A Charles Sturt University (CSU) expert is aiming to identify environmental refuges for endangered frogs being decimated by a disease found worldwide, including southern Australia.
Dr Geoff Heard, a frog and reptile researcher with the CSU Institute for Land, Water and Society, believes that careful manipulation of conditions such as temperature and salinity in some small freshwater refuges could provide respite from the ravages of the chytrid fungus.
“This fungus is wiping out frogs worldwide, including populations of the endangered Southern Bell Frog near Melbourne. We want to know how we can stop this species and others from declining further and perhaps even becoming extinct,” Dr Heard said.
Findings by Dr Heard and his collaborators from Australia and the UK on this topic were published in a paper in the prestigious academic journal Conservation Letters.
Listen to Dr Heard
Dr Heard said, “Using computer models and simulations, we showed that warm and slightly saline wetlands represent refuges from the worst effects of chytrid fungus.
“Land managers can use our research to increase water temperatures by reducing tree cover overhanging wetlands and streams, as well as shading from dense emergent rushes. This could be done by removing invasive species such as willows from stream banks and the common rush where it has over-run other vegetation.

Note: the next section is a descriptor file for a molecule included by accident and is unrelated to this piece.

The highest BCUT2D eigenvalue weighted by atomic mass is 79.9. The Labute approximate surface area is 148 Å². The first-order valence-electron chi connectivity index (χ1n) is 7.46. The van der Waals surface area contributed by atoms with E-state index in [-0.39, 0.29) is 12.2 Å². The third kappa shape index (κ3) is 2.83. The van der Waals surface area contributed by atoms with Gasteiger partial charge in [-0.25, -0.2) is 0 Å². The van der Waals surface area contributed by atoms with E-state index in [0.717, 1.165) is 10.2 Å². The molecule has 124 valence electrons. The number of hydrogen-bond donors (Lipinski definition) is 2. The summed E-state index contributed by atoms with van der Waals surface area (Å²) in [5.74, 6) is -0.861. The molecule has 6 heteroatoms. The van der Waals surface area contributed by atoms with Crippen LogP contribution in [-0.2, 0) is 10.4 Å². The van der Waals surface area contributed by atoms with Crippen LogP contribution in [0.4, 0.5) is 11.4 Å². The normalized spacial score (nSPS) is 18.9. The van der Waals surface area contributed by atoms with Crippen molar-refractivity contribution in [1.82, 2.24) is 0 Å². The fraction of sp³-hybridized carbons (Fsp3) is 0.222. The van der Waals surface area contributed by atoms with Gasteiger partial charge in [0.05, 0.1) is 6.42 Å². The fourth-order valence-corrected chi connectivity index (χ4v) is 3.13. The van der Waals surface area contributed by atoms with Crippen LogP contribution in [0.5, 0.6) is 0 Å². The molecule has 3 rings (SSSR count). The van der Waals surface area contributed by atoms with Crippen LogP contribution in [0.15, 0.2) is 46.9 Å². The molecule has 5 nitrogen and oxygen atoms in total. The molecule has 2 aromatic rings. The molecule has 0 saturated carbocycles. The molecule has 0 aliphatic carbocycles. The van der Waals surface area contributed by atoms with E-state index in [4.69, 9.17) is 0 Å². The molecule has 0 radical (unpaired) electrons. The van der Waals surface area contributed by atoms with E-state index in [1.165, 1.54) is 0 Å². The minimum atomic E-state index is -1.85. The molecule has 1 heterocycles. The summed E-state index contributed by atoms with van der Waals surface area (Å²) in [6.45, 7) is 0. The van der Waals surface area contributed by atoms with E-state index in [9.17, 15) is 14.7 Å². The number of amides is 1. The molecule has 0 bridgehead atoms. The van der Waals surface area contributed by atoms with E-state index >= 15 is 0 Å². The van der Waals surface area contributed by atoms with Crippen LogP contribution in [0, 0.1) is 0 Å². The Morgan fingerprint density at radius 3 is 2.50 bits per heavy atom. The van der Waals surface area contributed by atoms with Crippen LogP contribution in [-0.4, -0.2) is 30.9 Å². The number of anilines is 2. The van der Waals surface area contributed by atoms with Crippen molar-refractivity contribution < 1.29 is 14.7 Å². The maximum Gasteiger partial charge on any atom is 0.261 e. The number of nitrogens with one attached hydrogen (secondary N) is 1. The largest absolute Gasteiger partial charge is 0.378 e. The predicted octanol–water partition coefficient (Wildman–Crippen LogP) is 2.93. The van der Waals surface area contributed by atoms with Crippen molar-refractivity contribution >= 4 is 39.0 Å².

“We found small increases in water salinity also reduced the incidence of the fungus. We could manipulate levels of salt in wetlands and pools along streams by pumping ground-water, with careful monitoring to ensure salinity stays in a safe band for the frogs and other wetland species.
“By manipulating certain environmental conditions such as water warmth and salinity, we believe we can protect the endangered Southern Bell Frog by setting up ‘disease refuges’ for threatened populations.”
Dr Heard is now searching for sites to test if these changes in water conditions can provide sanctuaries for the Southern Bell Frog.
The Southern Bell Frog has all but disappeared from cold, elevated areas across southern Australia, particularly in Victoria, due to the chytrid fungus and habitat changes.
The species was once extremely wide-spread and abundant across south-eastern Australia, occurring from sea-level to around 1000 metres in elevation, and inhabiting a vast array of wetlands, streams and rivers, particularly floodplains.
The species has declined significantly since the late 1970s when chytrid fungus first entered Australia. In combination with loss and degradation of habitat through draining of wetlands, agricultural practices and urban development, chytrid fungus has driven declines, particularly at higher elevations where the fungus is more prevalent due to the normally cool, wet conditions. Today, Southern Bell Frogs no longer found above 500 metres above sea-level.
However, significant remnant populations remain in the Murray-Darling Basin, particularly in the Lower Murray and Murrumbidgee catchments, the volcanic landscapes around and west of Melbourne, and in the Gippsland plains of eastern Victoria. Here we can manage the environment in ways that assist Southern Bell Frogs to fight chytrid fungus.